The LA Chargers should have one primary goal this offseason: to make Justin Herbert’s life easier. Nearly everything the team does is going to look to capitalize on this potential Super Bowl window with Herbert on his rookie deal.
The main area to address is the offensive line, which was one of the worst in the league last season. Herbert needs more protection. No ifs and or buts about it.
The team could also look to add weapons as well. Hunter Henry is a free agent and his return is not guaranteed. Zach Ertz has been mentioned as a potential target for the Chargers, although I am skeptical it will happen.
The team could also look to add to the receiving corps. Mike Williams is making elite wide receiver money this season and is not an elite wide receiver. While unlikely, he is a cap casualty possibility.
Keenan Allen is great and Tyron Johnson is definitely fine as the third receiving option. However, it is easy to not love the depth after the top three receivers. Jalen Guyton had the case of the drops last season and rookies K.J. Hill and Joe Reed did not show enough to be comfortable with heading into next season.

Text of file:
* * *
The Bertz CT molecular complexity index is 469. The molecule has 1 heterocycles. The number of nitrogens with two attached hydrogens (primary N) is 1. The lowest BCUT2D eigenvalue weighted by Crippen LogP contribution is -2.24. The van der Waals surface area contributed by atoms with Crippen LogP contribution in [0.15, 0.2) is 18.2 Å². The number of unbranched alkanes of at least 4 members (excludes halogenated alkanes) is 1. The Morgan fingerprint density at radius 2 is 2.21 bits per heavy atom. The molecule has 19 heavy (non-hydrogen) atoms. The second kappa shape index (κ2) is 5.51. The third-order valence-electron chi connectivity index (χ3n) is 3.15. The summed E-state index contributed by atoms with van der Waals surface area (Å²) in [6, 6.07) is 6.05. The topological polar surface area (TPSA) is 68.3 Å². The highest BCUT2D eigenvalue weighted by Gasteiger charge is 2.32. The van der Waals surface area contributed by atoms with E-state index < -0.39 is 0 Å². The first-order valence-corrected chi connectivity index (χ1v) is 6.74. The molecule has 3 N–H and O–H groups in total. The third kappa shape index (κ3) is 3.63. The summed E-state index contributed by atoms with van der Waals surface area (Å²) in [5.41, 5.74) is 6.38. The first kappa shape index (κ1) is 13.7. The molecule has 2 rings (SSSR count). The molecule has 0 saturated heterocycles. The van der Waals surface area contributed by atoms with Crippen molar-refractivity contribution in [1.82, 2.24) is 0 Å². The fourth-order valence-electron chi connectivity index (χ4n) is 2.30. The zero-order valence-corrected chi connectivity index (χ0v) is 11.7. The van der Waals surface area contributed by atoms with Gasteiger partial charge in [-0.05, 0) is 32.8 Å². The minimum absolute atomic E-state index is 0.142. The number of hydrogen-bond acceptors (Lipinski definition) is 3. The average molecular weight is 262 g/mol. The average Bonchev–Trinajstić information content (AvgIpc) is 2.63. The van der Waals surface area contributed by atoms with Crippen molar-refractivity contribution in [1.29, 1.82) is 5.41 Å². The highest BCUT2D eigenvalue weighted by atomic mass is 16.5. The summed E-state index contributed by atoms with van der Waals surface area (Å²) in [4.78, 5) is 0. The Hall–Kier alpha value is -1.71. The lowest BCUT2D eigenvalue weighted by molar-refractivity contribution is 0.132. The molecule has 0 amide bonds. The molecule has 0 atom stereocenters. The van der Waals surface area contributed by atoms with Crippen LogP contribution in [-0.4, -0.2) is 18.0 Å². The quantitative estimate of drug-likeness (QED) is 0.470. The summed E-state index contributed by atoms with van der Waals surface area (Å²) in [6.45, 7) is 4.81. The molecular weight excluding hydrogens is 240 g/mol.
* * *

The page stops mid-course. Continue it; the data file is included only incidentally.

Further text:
The Chargers do not have the salary-cap space to pay a premier price for a receiver, but they could look to sign a cheap veteran for depth. A new potential target has emerged in DeSean Jackson, who has been released by the Philadelphia Eagles and plans on playing in 2021.
That raises the question:
Should the LA Chargers pursue DeSean Jackson?
Quick answer: No.
In all seriousness, the LA Chargers pursuing DeSean Jackson just doesn’t really make sense. Jackson is not that good of a receiver anymore and he would not be adding any tangible depth. Even with his drop problems, Guyton is a better option at this point and I would much rather give snaps to the young guys than Jackson.
Heck, I am not even someone who necessarily wants to see the LA Chargers spend a draft pick in the first three rounds on a wide receiver but I would much rather see the team do that than, quite frankly, waste a roster spot with Jackson.
Jackson has played eight combined games the last two seasons, hauling in 23 receptions for 395 yards and three touchdowns. Sure, that is a 16-game pace of just under 800 yards and six touchdowns, but he would not put up those numbers over a 16-game season.
Jackson is past his prime and there are so many other better options for the Chargers. Not just externally, but internally as well.
And we cannot mention Jackson without mentioning the anti-semitic comments he made last summer. All in all, it just is not a good fit.